BMI View: Shell's decision to increase its interest s in Albania reflects the promising indications of the country's resource potential despite recent drilling setbacks and minimal current output. While Albania could be the latest CEE country to see a wave of exploration investment, above ground risks remain a key threat to the outlook for the oil and gas sector.
Royal Dutch Shell has upped its stake in an onshore block in Albania , taking a larger share from its existing partner on the block , Canadian independent Petromanas . Shell is to pay US$22mn for an additional 25% interest in Block 2 -3, which will eventually give the supermajor a 75% interest in the Block following its 2012 farm-in. Petromanas will remain operator with a 25% stake assuming regulatory approva l of the deal
The decision to sell down comes after Petromanas announced it would relinquish its production sharing contract (PSC) for nearby license covering Block A-B after drilling encountered non-commercial hydrocarbons. However, the Canadian player and partner Shell were hoping for better results from ongoing drilling on Block 2-3, which was underway with the Shpirag-2 well reaching target depth of approximately 5,500metres (m) on June 24. A third well, Molisht-1, is also planned to be spud mid-August using the rig from the recently completed Shpirag well.
Although there was muted reaction in the share performance of Petromanas, news that Shell would increase its presence in Albania adds a lot of credence to the country's upstream prospects. Despite disappointing dr illing results, Shell's presence suggests that the ongoing exploration campaign to prove up the country's onshore prospectivity will not suffer from a lack of resources given the super major's continued presence. Moreover the Anglo-Dutch giant has experience in the geologic play type being tested from its' existing carbonate acreage onshore Italy.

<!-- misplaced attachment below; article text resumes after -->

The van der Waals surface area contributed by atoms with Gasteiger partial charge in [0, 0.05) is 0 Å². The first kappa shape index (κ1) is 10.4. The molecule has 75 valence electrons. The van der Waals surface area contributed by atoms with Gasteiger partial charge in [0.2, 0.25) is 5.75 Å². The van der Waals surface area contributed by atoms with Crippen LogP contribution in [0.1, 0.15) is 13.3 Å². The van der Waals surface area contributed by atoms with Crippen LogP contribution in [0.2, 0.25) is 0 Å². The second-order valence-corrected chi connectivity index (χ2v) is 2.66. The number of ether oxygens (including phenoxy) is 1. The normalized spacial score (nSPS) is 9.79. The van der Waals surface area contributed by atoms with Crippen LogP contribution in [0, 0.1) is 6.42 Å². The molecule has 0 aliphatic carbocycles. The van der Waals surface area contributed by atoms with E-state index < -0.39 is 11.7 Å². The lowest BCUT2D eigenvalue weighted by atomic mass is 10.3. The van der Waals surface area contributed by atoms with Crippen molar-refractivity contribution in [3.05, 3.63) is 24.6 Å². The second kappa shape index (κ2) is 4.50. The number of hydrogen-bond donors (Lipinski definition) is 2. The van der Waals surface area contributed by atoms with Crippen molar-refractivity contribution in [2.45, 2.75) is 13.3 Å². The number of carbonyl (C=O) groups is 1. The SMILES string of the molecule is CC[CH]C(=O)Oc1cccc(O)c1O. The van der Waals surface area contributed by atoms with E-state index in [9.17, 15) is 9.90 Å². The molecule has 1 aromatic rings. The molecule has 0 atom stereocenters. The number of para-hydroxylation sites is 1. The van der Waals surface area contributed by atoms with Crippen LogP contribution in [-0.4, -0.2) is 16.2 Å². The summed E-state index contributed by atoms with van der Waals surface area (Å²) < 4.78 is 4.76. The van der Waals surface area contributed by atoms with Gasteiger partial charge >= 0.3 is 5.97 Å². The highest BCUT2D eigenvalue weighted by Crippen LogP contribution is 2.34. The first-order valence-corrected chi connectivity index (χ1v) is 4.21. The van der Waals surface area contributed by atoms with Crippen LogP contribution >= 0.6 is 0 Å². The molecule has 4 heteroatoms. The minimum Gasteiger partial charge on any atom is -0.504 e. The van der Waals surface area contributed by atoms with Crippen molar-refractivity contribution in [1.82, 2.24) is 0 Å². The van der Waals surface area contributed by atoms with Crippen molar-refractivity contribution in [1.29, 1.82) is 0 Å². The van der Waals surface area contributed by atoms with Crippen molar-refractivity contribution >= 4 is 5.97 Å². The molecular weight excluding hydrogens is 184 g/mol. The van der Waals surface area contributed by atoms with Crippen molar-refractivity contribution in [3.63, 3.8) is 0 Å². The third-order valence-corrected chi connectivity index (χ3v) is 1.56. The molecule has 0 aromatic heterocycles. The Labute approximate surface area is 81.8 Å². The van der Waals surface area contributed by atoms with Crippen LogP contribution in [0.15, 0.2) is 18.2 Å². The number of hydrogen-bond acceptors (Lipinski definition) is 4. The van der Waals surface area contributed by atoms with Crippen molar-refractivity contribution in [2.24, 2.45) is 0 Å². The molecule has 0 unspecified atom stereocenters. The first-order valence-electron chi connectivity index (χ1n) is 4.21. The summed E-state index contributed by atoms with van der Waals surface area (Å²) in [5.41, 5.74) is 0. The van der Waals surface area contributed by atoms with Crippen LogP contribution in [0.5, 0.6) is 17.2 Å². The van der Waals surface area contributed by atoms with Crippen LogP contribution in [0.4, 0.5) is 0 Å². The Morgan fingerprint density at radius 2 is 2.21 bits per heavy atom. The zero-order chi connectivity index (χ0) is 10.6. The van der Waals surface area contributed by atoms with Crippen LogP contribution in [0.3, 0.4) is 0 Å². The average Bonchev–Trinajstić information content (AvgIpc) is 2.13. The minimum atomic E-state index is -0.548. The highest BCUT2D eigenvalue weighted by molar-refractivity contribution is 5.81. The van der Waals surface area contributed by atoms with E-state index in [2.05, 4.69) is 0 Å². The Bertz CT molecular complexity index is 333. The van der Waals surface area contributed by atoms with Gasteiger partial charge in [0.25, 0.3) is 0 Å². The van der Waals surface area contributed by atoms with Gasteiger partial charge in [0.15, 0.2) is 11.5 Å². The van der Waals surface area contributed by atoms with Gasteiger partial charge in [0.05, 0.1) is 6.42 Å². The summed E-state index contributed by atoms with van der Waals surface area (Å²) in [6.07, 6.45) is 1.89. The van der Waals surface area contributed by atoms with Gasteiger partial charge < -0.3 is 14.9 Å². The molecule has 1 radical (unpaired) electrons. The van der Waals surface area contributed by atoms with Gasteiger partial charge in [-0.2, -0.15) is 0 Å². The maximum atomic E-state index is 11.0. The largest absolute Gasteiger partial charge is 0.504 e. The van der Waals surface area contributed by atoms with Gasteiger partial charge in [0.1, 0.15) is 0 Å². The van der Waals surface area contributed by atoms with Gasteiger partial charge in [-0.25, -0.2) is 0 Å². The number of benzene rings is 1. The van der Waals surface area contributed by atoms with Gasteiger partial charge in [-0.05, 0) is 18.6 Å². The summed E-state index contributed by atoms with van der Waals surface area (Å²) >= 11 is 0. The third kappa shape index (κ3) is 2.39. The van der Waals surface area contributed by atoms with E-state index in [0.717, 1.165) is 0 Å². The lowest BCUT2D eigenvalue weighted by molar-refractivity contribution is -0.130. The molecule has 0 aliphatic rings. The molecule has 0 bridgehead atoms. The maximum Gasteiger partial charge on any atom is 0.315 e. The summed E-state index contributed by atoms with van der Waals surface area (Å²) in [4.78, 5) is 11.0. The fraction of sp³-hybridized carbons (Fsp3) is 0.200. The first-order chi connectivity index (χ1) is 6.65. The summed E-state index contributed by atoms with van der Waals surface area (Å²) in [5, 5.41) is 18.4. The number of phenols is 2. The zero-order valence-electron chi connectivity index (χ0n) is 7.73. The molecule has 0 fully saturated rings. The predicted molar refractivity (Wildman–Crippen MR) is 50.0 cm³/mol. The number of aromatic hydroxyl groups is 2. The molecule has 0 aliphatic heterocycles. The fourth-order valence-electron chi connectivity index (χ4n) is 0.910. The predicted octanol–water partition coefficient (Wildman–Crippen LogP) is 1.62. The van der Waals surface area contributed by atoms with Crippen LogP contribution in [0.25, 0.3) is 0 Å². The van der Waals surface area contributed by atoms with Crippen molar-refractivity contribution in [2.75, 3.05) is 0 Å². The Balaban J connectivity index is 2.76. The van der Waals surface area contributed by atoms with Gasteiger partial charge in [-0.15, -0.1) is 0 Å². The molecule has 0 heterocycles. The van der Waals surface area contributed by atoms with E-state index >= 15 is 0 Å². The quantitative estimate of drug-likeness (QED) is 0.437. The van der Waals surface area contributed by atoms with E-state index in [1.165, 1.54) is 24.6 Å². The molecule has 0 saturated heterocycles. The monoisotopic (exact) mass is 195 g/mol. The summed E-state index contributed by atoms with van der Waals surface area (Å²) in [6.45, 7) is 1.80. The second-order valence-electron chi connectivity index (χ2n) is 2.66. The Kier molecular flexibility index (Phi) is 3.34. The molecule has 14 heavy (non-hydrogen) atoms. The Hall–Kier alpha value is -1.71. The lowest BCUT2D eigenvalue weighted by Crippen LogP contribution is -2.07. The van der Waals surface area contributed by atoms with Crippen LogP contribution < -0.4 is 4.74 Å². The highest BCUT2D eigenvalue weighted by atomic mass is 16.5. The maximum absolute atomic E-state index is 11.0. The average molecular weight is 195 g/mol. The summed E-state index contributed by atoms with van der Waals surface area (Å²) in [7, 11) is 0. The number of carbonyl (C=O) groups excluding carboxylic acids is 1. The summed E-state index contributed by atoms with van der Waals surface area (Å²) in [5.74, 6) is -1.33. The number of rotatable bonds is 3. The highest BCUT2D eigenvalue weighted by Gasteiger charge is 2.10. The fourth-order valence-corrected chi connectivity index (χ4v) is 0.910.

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|Petromanas Share Performance (CAD)|
The particular assets which Shell will take a larger share of, Block 2-3, are near to existing fields where oil is currently produced . They are also thought to be geologically analogous to discoveries across the Adriatic Sea in Italy , wit h the onshore Val D'Agri oil complex a source of both current supplies and sizable upside . Indeed first production from the Tempa Rossa in the Val D'Agri region is due to deliver some 50,000 barrels per day (b/d) in additional volumes from the onshore complex by 2016. Also underscoring the area's resource potential is the proximity of Block 2-3 to the Patos-Marinza field in Albania . With 7.7bn barrels of oil in place originally, the field was the largest onshore field in continental Europe.
|Small With Big Upside As Exploration Advances|
|Albania Oil Production & Consumption ('000b/d)|
Growing interest in the hydrocarbons potential of Central and Eastern Europe is attracting investment into markets that IOCs once shunned. Although onshore exploration is set to see up to US$200mn in investment from efforts by Shell and Petromanas, Albania's offshore is also drawing interest. Irish independent San Leon is planning an drilling campaign and a farm-in from a major IOC (not unlikely to be Shell considering its stakes in Albania) on its offshore Duressi licence, estimated to hold up to 1bn boe.
Yet longstanding efforts to turn the country into a major oil play have struggled, and although promising recent activity still risks being undermined by above ground threats. While Petromanas notes attractive fiscal terms which would allow export of 100% of crude oil in prices based on Brent, the country's status as a net importer may result in pressure on producers to satisfy domestic demand first before exports are allowed. While low royalty rates have attracted attention, the country is seen as among the most corrupt in Europe and disputes over PSC's such as the government's 2011 decision to cancel a license issued to Sky Petroleum in 2011 have reinforced perceptions of risks in the country.